The narrower bezel opens up the display, while a new domed crystal makes the replica watch slimmer on the wrist. To simplify the dial still further, it carries only the Omega logo and “Seamaster 300”; the reference to its Co-Axial Chronometer movement has been moved to the caseback. All in all, the various details work together to create a harmonious and simple design. Now what about that bronze gold?
Bronze has a long history in the oceans, used on ships and diving bells for its resistance to corrosion in salt water. It has also been an ongoing trend for the past decade in watchmaking as brands strove to find interesting and suitable metals for dive watches. But new high quality copy Omega Seamaster is different.
Bronze develops a pleasing patina in the air relatively quickly, but it tarnishes much faster against the skin when reacting with natural body oils. So, bronze cases replica Omega watches have stainless steel casebacks to prevent the copper in the alloy turning your skin green with verdigris.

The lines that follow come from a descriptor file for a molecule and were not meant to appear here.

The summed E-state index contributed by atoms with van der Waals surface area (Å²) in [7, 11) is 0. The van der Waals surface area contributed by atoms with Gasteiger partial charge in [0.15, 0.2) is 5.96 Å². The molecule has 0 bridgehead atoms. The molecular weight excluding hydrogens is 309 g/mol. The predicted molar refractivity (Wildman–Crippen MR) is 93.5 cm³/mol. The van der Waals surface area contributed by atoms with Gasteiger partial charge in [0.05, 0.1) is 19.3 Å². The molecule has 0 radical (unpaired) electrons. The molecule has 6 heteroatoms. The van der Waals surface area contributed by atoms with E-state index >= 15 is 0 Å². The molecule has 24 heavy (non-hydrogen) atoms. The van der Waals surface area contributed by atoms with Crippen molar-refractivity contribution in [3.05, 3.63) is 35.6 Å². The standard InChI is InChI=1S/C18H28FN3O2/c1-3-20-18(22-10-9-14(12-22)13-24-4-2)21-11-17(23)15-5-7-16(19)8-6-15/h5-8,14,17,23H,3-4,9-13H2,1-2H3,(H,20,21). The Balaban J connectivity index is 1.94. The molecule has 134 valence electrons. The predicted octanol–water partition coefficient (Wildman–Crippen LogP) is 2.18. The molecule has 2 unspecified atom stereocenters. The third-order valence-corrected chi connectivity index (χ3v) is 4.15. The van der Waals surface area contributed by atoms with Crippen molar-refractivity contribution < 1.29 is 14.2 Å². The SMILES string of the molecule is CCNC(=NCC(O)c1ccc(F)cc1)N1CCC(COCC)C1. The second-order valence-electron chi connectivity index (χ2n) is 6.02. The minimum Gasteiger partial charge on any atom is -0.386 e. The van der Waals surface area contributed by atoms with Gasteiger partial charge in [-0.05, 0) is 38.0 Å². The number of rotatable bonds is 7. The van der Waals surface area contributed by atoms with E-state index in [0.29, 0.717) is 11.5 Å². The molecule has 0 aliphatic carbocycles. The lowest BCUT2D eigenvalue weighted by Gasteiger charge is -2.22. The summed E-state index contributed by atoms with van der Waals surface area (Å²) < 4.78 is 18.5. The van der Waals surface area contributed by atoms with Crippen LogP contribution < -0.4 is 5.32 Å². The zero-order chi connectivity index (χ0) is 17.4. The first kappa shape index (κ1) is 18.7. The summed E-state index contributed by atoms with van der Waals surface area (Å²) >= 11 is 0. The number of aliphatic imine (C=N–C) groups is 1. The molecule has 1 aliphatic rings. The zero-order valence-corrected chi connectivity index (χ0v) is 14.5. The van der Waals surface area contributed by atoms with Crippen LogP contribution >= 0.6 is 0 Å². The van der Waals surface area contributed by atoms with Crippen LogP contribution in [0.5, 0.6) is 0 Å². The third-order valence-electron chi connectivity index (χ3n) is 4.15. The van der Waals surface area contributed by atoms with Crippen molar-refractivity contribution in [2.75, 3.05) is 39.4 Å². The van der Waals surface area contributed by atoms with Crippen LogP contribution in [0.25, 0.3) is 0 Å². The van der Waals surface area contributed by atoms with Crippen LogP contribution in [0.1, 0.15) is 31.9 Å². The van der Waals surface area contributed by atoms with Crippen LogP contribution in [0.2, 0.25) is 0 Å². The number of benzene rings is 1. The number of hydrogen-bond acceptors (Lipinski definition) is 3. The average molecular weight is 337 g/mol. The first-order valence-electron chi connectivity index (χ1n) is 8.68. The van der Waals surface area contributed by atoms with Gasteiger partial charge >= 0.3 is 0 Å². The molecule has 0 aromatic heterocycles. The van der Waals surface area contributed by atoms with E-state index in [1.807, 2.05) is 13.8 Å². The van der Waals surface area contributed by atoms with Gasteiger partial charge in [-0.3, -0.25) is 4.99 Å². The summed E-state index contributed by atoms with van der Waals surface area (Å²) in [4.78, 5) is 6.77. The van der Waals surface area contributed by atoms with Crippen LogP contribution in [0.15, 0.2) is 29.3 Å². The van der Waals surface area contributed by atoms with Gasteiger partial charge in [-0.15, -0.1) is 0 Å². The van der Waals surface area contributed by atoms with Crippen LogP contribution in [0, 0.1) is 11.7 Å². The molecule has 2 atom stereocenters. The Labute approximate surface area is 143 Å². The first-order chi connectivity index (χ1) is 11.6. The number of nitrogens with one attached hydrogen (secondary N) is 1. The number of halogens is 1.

It is believed the ancient Greeks made alloys of copper and silver or copper and gold to create a refined alloy called Corinthian bronze, used in high-value objects like vases and sculptures. Omega’s new proprietary (and patent-pending) alloy has over 37 percent gold as well as palladium and silver, creating a soft pink hue somewhere between yellow gold and pink gold that also doesn’t create verdigris. To harmonize with the new metal, Omega added a chocolate ceramic bezel and pre-aged bronze—almost black—dial. We think the Greeks would have approved.
Omega Seamaster 300 copy with black dial in steel $6,500 (blue on bracelet) and $6,150 (black on calf leather strap), by Omega; Seamaster 300 in bronze gold $11,200, available now, by Omega.